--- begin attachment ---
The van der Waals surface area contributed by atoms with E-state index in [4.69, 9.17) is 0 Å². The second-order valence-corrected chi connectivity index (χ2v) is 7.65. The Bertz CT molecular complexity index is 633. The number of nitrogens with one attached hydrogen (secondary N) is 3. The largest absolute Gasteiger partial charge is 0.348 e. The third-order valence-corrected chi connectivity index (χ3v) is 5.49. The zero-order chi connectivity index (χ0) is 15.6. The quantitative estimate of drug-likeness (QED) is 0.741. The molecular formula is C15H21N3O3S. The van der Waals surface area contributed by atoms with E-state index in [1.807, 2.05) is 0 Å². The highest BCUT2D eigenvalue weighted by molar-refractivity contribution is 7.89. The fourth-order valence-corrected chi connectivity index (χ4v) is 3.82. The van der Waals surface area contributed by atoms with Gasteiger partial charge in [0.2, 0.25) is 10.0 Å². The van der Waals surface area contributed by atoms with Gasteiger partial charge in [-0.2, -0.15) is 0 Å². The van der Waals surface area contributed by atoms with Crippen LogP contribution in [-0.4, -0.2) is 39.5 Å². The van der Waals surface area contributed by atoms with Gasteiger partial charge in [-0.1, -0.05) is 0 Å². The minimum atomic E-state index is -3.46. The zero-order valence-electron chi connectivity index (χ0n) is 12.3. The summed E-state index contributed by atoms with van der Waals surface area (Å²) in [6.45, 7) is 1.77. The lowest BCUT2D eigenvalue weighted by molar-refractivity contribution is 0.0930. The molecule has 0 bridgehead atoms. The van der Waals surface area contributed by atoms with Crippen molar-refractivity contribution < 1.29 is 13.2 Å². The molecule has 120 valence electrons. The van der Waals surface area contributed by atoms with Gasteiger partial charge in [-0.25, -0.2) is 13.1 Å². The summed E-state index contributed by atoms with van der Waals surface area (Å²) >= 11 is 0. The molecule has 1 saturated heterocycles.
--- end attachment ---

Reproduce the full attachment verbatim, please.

The van der Waals surface area contributed by atoms with E-state index in [4.69, 9.17) is 0 Å². The second-order valence-corrected chi connectivity index (χ2v) is 7.65. The Bertz CT molecular complexity index is 633. The number of nitrogens with one attached hydrogen (secondary N) is 3. The largest absolute Gasteiger partial charge is 0.348 e. The third-order valence-corrected chi connectivity index (χ3v) is 5.49. The zero-order chi connectivity index (χ0) is 15.6. The quantitative estimate of drug-likeness (QED) is 0.741. The molecular formula is C15H21N3O3S. The van der Waals surface area contributed by atoms with E-state index in [1.807, 2.05) is 0 Å². The highest BCUT2D eigenvalue weighted by molar-refractivity contribution is 7.89. The fourth-order valence-corrected chi connectivity index (χ4v) is 3.82. The van der Waals surface area contributed by atoms with Gasteiger partial charge in [0.2, 0.25) is 10.0 Å². The van der Waals surface area contributed by atoms with Gasteiger partial charge in [-0.2, -0.15) is 0 Å². The van der Waals surface area contributed by atoms with Crippen LogP contribution in [-0.4, -0.2) is 39.5 Å². The van der Waals surface area contributed by atoms with Gasteiger partial charge in [-0.1, -0.05) is 0 Å². The minimum atomic E-state index is -3.46. The zero-order valence-electron chi connectivity index (χ0n) is 12.3. The summed E-state index contributed by atoms with van der Waals surface area (Å²) in [6.45, 7) is 1.77. The lowest BCUT2D eigenvalue weighted by molar-refractivity contribution is 0.0930. The molecule has 0 bridgehead atoms. The van der Waals surface area contributed by atoms with Crippen molar-refractivity contribution < 1.29 is 13.2 Å². The molecule has 120 valence electrons. The van der Waals surface area contributed by atoms with Gasteiger partial charge in [-0.25, -0.2) is 13.1 Å². The summed E-state index contributed by atoms with van der Waals surface area (Å²) >= 11 is 0. The molecule has 1 saturated heterocycles.